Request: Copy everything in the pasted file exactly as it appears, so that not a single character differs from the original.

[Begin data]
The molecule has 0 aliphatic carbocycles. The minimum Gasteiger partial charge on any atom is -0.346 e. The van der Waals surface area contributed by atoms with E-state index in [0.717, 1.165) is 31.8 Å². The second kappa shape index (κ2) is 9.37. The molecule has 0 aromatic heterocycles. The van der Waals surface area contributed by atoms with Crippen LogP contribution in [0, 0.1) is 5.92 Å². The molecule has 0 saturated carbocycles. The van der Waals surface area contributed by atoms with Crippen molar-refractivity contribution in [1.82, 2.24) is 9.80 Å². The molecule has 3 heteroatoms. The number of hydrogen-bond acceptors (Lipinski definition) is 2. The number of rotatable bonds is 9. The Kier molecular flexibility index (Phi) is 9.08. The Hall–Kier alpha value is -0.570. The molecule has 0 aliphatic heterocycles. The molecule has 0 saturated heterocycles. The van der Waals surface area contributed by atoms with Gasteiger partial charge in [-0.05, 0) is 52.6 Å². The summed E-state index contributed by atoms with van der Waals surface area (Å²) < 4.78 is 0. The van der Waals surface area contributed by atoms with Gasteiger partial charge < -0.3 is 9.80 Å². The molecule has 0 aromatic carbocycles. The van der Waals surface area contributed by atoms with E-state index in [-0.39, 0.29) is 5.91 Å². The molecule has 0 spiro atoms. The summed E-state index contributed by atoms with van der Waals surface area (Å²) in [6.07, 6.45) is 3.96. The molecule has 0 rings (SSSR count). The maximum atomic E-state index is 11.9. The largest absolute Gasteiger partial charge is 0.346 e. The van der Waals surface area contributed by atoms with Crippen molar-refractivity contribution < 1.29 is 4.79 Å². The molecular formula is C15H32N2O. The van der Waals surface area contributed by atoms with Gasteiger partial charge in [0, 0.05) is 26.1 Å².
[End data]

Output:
The molecule has 0 aliphatic carbocycles. The minimum Gasteiger partial charge on any atom is -0.346 e. The van der Waals surface area contributed by atoms with E-state index in [0.717, 1.165) is 31.8 Å². The second kappa shape index (κ2) is 9.37. The molecule has 0 aromatic heterocycles. The van der Waals surface area contributed by atoms with Crippen LogP contribution in [0, 0.1) is 5.92 Å². The molecule has 0 saturated carbocycles. The van der Waals surface area contributed by atoms with Crippen molar-refractivity contribution in [1.82, 2.24) is 9.80 Å². The molecule has 3 heteroatoms. The number of hydrogen-bond acceptors (Lipinski definition) is 2. The number of rotatable bonds is 9. The Kier molecular flexibility index (Phi) is 9.08. The Hall–Kier alpha value is -0.570. The molecule has 0 aliphatic heterocycles. The molecule has 0 saturated heterocycles. The van der Waals surface area contributed by atoms with Gasteiger partial charge in [-0.05, 0) is 52.6 Å². The summed E-state index contributed by atoms with van der Waals surface area (Å²) < 4.78 is 0. The van der Waals surface area contributed by atoms with Gasteiger partial charge < -0.3 is 9.80 Å². The molecule has 0 aromatic carbocycles. The van der Waals surface area contributed by atoms with E-state index in [-0.39, 0.29) is 5.91 Å². The molecule has 0 spiro atoms. The summed E-state index contributed by atoms with van der Waals surface area (Å²) in [6.07, 6.45) is 3.96. The molecule has 0 rings (SSSR count). The maximum atomic E-state index is 11.9. The largest absolute Gasteiger partial charge is 0.346 e. The van der Waals surface area contributed by atoms with Crippen molar-refractivity contribution < 1.29 is 4.79 Å². The molecular formula is C15H32N2O. The van der Waals surface area contributed by atoms with Gasteiger partial charge in [0, 0.05) is 26.1 Å².